top of page
  • Writer's pictureAshley - Caldwell Media

It's just a video, there's not that much to it ...right?

There are so many factors that go into great video production. Planning, as with most things is a key player to the success of all video production. Along with planning, is a couple of other key elements:

  • Lighting

  • Audio

  • Post Production


Great light can be achieved from something as simple as planning the right angle, at the right time of day in the right location. More often than not, lighting modifiers are required to 'shape the light'. A couple of key components to shaping the lighting in a pleasing way is to dial in the right amount of light that falls on each section of the frame.

  • Diffusion - This is typically a fabric that is used to place in between the light source and the subject, ultimately softening the light source and creating smoother, more flattering light.

  • Bounce - This is quite simply (as it sounds), a type of material either soft or rigid that is used to bounce light back into the frame from a light source.

  • Negative Fill - Although the name makes it sound like it may not be a good thing, negative fill when used correctly has a significant impact on the ratios of light and contrast across the frame.


Often the importance of great audio is undermined or neglected yet when watching a video audiences have a much higher threshold for being able to tolerate a lower image quality than they do with low quality audio. There is a lot to getting the audio just right. Choosing the right equipment for capturing audio is a good start but understanding how to isolate the right sounds, selecting appropriate locations, understanding the best mic placement for different scenarios and lastly but probably most importantly, understanding 'levels' and avoiding clipped audio is critical.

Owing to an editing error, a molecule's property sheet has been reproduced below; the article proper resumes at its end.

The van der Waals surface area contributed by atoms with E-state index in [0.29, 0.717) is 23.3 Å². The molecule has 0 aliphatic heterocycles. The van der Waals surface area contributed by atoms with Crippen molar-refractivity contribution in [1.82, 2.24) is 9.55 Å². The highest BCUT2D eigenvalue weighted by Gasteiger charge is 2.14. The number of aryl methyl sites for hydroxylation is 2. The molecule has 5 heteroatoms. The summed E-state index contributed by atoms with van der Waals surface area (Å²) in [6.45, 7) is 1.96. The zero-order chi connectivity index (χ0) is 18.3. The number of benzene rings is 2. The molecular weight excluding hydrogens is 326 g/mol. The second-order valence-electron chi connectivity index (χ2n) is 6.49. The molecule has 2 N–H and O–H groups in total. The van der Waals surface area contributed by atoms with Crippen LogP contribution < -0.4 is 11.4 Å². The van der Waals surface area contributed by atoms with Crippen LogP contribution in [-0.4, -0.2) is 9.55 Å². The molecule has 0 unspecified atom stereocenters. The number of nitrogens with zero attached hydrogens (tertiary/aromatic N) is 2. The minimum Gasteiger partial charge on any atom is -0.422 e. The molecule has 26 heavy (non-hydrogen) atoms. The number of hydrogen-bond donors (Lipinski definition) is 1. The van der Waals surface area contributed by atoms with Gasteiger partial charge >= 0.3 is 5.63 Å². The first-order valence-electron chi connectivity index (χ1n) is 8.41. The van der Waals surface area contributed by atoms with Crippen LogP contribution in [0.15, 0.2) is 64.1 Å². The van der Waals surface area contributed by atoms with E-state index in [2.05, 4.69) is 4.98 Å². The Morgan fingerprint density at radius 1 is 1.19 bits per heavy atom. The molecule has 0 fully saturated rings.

Post Production:

This is where the grey hairs are grown. Perhaps that's a little dramatic but post production is a very critical aspect of the production process. This is where all of the hard work up until this point will be put together and refined until it is the best it can be. Post production can be loosely broken down into the following categories:

  • The Edit: This is where all of the assets and clips are brought in and trimmed down to the best of the best. It is also where the story and message really starts to take shape. In the edit, the right amount of suspense and/or tension can be built around the way the edit takes shape.

  • Mixing & Mastering: Often there are several layers of audio to each project. Some projects may be as simple as having a track for the score (the music), another for the voice over and a final for foley or sound effects. These audio tracks each need to be balanced respectively and once the right amount of balance has been achieved, the dynamics need to be refined in order to meet volume standards for specific platforms.

  • Colour Grading: As we film on cinema cameras, they shoot in a very flat colour profile which allows a lot of flexibility to refine the look of an image. In the most basic essence, contrast and saturation are added and the white balance is amended, but it goes well beyond that.

Colour Grading Raw Footage:

The first is a snapshot within the software, the second is the raw footage and the third is the final, graded shot.


bottom of page